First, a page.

Even before the March party primary elections, some Democrats and Republicans are ramping up for the November general election.

Democrats are challenging in court some election practices they think purposely curtail their vote.

Meanwhile, some Democrats are funding efforts to help other Democrats win or hold House seats. So are Republicans.

Lawsuits . . . The Texas Democratic Party has challenged in federal court a state rule that disallows electronic signatures on voter registration forms.

The rule, enforced by the Secretary of State – an appointee of Republican Gov. Greg Abbott – blocked more than 2,400 voter registration forms days before the registration deadline for the 2018 election.

That happened despite the state accepting other electronic signatures, including some on voter registration applications sent through the Department of Public Safety during driver’s license renewals, the suit contends.

In October, state and national Democratic committees filed suit to overturn a new state law requiring often mobile early voting sites to stay fixed in the same location for all of early voting.

Democrats say the cost is prohibitive, and makes voting more difficult for college students, senior citizens and others.

A November lawsuit contests a longtime law requiring the party of the governor to be listed first in every race on general election ballots. The suit says the law gives an “unfair, arbitrary, and artificial advantage” to Republicans, who have held the governorship since 1995.

Campaign Funding. . . Democratic Reps. Trey Martinez Fischer of San Antonio and Chris Turner of Arlington recently announced transfers from their campaign accounts to help Democrats gain the nine seats needed to win control of the House.

Fischer said he has transferred $350,000 to One Texas, his leadership Political Action Committee (PAC), aimed at the House takeover.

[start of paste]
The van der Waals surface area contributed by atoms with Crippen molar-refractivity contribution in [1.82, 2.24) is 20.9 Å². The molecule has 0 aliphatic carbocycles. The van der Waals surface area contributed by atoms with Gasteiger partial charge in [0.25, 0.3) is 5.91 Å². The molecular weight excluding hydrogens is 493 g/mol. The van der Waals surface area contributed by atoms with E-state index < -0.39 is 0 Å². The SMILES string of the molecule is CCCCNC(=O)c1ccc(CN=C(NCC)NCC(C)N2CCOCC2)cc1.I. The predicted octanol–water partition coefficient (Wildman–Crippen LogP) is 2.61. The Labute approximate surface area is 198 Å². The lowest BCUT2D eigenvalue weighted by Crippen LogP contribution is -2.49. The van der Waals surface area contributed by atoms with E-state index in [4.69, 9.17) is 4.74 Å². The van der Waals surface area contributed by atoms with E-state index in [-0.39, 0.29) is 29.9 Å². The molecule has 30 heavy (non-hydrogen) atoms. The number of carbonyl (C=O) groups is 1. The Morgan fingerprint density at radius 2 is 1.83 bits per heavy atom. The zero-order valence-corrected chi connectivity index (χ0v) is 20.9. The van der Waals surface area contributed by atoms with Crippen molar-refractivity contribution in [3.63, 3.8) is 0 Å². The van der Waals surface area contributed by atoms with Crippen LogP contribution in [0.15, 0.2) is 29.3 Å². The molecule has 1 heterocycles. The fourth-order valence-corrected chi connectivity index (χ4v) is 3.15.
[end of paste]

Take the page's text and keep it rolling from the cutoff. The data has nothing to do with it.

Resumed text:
During the 2018 election cycle, Fischer said he had raised and spent more than $100,000 to help Democrats win a dozen seats held by Republicans.

Fischer, now in his ninth term, and chair of the House Committee on Business and Industry, said he pledged last October to match contributions up to $100,000.

“In two short months, One Texashas raised $350,000 toward our efforts to take back the Texas House, far exceeding my initial goal to match contributions up to $100,000,” Fischer said. “Every single dollar will be leveraged and directly invested in campaigns.”

Fischer said he is “so encouraged by this momentum that I have decided to double-down with another $100,000 challenge.”

Rep. Chris Turner, D-Grand Prairie, chairs the House Higher Education Committee and the House Democratic Caucus, said that in 2018, his campaign contributed more than $340,000 to help Democratic candidates.

For 2020, he has raised $327,000 as of January, and donated $57,000 to Democratic House members, candidates, and campaign organizations.

Turner, a five-term member unopposed for re-election, hopes to raise a lot more to help other Democrats in 2020, working with the House Democratic Campaign Committee.

“This election will shape the future of Texas for generations,” Turner said. “With just nine seats between Democrats and the majority in the Texas House, and with redistricting on our doorstep, it’s imperative that our candidates have the resources they need to win.”

Fischer added that “tremendous challenges” facing the House include “health care, and maintaining our financial commitments to public education. Only a strong Democratic majority will ensure that the interests of Texas families remain our top legislative priority.”

Annie’s List, backing Democratic women who support abortion rights, pulled in $311,000 over the last two months.

Recently formed Texas House Majority PAC, has already raised $500,000, says treasurer Patsy Woods Martin, former executive director of Annie’s List.

The new group will avoid primaries, but plans to invest its money early in battleground races, well ahead of the November elections.

Republicans in 2020 are trying to protect incumbents, reclaim some seats they lost in 2018, and pick up still others.

Former House Speaker Joe Straus, R-San Antonio, has formed Texas Forever Forward,to help Republicans be re-elected. His PAC late last month sent $5,000 each to eight members.

Straus’s successor as speaker, Dennis Bonnen, R-Lake Jackson, after trying to make a backroom deal with Michael Quinn Sullivan, leader of right-wing group Empower Texans, only to find Sullivan had secretly taped the offer, was forced to say he won’t seek re-election.

But while Republicans discuss how to regroup after Bonnen’s exit next January, Bonnen had put $3 million into a new PAC, Texas Leads.How he will spend that remains to be seen.

Another new Republican PAC, Leading Texas Forward, features as its treasurer legendary Texas and national political guru Karl Rove.

The group had raised more than half a million dollars by the end of December, including $50,000 each from incumbent House Republicans Charlie Geren of Fort Worth and Four Price of Amarillo.

On to November.